Cyber Informed Engineering – the new US DOE Strategy includes unhackable safeties, manual operations, and other engineering-grade protections, in addition to traditional cybersecurity. In a very special episode #100 of the Industrial Security Podcast, Cheri Caddy, the USA’s Deputy Assistant Cyber Director joins us to look at the strategy to create a new engineering discipline – one in which engineering principles, tools and techniques contribute every bit as much as do traditional IT security techniques.
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Cheri Caddy is back in the White House after several years working with national labs in the Department of Energy. At the DOE, Cheri led the development of the new national CIE strategy. While the strategy started as focused on the energy sector, Cheri reports that the scope is broadening to include multiple industries, and especially critical infrastructures.
In very broad terms, the strategy plots a course to a new engineering discipline. Most engineers who are involved in plant automation need to understand at least some cyber risk and cybersecurity principles and practices. Digging deeper, a number of kinds of engineers have much more concrete contributions to make to the job of managing threats to public safety and to reliable operations due to cyber threats. In particular:
- Safety engineering – if physical mitigations such as over-pressure valves can prevent injuries, casualties and impacts on public safety, then no cyber attack can bring about those unacceptable outcomes.
- Automation & protection engineering – if focusing protections from cyber threats on protective relays and other equipment protection systems can prevent damage to important and long-lead-time equipment, then no cyber attack can bring about these unacceptable outcomes.
- Network engineering – if we can design networks so that online attacks simply cannot reach automation equipment, then no online attack from the IT network or from the Internet can bring about unacceptable outcomes.
Cybersecurity has a role to play as well, but cybersecurity protections are generally not seen as engineering-grade. For example, imagine that we have a high-tech bridge that must be actively controlled to suppress harmonics and safely support the specified traffic loads – controlled by computers. The worst-case consequences of compromise are that the bridge collapses, because it is controlled incorrectly on a windy day, or in the middle of rush hour.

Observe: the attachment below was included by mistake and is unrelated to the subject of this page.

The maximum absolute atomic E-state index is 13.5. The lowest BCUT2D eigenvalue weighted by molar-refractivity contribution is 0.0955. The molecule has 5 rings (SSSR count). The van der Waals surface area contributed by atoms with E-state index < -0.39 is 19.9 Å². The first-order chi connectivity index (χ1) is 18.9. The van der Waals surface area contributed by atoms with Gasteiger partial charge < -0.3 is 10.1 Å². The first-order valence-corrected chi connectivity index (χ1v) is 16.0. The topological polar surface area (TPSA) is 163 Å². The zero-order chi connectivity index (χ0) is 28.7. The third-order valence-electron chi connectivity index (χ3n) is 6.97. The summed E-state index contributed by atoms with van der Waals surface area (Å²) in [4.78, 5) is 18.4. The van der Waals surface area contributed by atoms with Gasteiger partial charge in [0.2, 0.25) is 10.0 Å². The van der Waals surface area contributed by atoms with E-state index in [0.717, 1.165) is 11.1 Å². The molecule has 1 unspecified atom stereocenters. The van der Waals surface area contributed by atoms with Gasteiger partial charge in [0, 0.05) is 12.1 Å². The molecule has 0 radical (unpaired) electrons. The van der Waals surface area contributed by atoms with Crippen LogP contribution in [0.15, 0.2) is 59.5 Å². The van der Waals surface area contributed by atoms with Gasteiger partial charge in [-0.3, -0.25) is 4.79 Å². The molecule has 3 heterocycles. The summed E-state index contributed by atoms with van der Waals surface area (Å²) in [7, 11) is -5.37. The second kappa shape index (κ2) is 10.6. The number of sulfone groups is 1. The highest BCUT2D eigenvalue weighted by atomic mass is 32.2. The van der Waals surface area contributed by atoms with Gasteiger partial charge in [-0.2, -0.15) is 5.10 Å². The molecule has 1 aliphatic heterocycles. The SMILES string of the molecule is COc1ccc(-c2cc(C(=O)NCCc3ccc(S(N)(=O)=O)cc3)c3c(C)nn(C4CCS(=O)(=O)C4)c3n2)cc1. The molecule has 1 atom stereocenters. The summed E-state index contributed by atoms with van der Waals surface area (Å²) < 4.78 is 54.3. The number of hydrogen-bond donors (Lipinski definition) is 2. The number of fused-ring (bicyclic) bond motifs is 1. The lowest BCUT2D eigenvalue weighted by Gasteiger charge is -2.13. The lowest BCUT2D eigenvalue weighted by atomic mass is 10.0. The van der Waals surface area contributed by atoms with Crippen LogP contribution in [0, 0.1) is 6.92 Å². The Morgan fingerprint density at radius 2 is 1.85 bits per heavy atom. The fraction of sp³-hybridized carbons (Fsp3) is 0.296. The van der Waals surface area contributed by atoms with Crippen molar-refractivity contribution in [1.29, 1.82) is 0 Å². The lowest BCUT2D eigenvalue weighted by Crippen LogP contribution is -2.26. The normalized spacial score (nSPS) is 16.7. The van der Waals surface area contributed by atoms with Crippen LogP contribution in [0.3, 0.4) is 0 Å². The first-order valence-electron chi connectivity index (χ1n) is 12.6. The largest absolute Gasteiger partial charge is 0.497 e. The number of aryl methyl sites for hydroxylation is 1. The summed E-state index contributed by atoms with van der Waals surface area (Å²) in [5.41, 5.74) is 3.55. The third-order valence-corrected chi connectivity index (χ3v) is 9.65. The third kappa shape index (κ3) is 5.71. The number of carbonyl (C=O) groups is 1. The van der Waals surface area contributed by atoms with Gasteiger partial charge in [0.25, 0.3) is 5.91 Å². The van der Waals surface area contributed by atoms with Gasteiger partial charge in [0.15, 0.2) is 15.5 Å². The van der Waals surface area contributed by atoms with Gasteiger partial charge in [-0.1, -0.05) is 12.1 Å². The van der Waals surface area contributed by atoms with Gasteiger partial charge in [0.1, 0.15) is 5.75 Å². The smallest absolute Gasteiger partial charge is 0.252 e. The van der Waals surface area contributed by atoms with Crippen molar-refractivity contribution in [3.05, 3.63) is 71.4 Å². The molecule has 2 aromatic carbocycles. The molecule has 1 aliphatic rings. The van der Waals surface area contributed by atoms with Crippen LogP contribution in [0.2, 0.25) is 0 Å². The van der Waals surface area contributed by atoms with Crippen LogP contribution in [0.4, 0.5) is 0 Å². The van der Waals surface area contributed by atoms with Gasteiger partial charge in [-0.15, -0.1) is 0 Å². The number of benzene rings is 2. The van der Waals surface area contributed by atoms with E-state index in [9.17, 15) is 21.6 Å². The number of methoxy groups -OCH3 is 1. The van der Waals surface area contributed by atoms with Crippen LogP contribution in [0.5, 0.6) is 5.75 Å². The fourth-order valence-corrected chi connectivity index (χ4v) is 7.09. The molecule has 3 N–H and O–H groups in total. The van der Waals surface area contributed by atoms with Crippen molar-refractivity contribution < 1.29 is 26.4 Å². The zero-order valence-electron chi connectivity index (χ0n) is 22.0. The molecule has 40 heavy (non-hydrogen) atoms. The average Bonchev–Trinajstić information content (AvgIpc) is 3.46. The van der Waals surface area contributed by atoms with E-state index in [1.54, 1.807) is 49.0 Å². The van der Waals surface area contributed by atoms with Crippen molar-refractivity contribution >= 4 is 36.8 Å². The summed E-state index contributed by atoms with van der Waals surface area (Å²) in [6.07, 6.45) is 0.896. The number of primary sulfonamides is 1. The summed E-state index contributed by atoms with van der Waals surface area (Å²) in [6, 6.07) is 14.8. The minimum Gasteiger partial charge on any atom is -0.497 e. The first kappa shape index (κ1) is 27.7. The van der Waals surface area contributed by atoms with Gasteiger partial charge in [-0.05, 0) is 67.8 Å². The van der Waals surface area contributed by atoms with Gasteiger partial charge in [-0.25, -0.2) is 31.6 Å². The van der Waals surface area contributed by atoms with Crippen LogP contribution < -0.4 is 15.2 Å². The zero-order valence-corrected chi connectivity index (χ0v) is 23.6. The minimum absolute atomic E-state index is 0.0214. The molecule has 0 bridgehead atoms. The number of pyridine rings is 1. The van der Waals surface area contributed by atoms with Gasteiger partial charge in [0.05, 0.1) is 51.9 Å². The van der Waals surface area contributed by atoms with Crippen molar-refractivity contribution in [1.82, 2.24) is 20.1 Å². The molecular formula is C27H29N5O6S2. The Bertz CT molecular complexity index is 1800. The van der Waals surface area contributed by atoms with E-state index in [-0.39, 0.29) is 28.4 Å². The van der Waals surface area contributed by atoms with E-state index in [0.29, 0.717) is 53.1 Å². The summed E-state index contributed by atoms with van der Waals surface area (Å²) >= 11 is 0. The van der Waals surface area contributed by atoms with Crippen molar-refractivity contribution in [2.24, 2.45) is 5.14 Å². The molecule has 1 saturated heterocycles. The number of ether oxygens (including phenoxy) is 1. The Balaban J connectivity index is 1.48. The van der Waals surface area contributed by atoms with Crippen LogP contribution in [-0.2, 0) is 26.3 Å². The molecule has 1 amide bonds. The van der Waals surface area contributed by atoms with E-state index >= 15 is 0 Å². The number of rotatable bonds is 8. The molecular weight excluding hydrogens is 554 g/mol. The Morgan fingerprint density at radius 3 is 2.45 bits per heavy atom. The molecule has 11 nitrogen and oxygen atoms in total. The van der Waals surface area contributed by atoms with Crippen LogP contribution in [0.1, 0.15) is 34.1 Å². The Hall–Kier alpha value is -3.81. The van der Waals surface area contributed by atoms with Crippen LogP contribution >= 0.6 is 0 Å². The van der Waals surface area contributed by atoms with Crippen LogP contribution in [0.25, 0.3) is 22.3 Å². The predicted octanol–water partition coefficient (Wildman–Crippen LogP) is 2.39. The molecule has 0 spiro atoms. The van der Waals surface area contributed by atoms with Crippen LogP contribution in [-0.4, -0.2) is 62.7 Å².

If we deploy a classic NIST Cybersecurity Framework program to protect the bridge automation, what do we have? We have all of our IT and OT and Internet networks connected, with a few firewalls and software security measures thrown in. We hope that no attack can breach these defenses, but we know that’s not true. All software has vulnerabilities after all, both discovered and undiscovered. So, we deploy the detect, respond and recover pillars of the NIST CSF. And we hope to detect attacks in progress before they cause unacceptable consequences – the bridge collapsing. We hope that we can scramble incident response teams and have those teams interrupt the attack before there are unacceptable consequences. And if the attack succeeds, we hope that our response teams can recover full operation again before the bridge collapses.
Would you drive across this bridge every day if you knew the design engineer hoped that the bridge would stand up to the specified load for the specified number of decades? Hope is not good engineering.
The new US CIE Strategy does not however define the new engineering discipline, it lays out a roadmap to such a definition. Idaho National Labs has launched a new Community of Interest / Community of Practice (CoI / CoE) to help define the body of knowledge that will become Cyber-Informed Engineering, propagate that body of knowledge into educational institutions and professional engineering training programs, and more generally help to realize the strategy. Interested participants are invited to send mail to firstname.lastname@example.org – participants from both within and outside the USA are welcome.
Episode #100 was special in a couple of other ways as well. For example, we always ask our guests to introduce themselves, but our co-hosts never do the same. So Andrew did an introduction, and the mystery-man Nate Nelson, Andrew’s co-host introduced himself too as a freelance writer in the cybersecurity space. And we reminisced a bit about four years of episodes and what we’ve learned from them.
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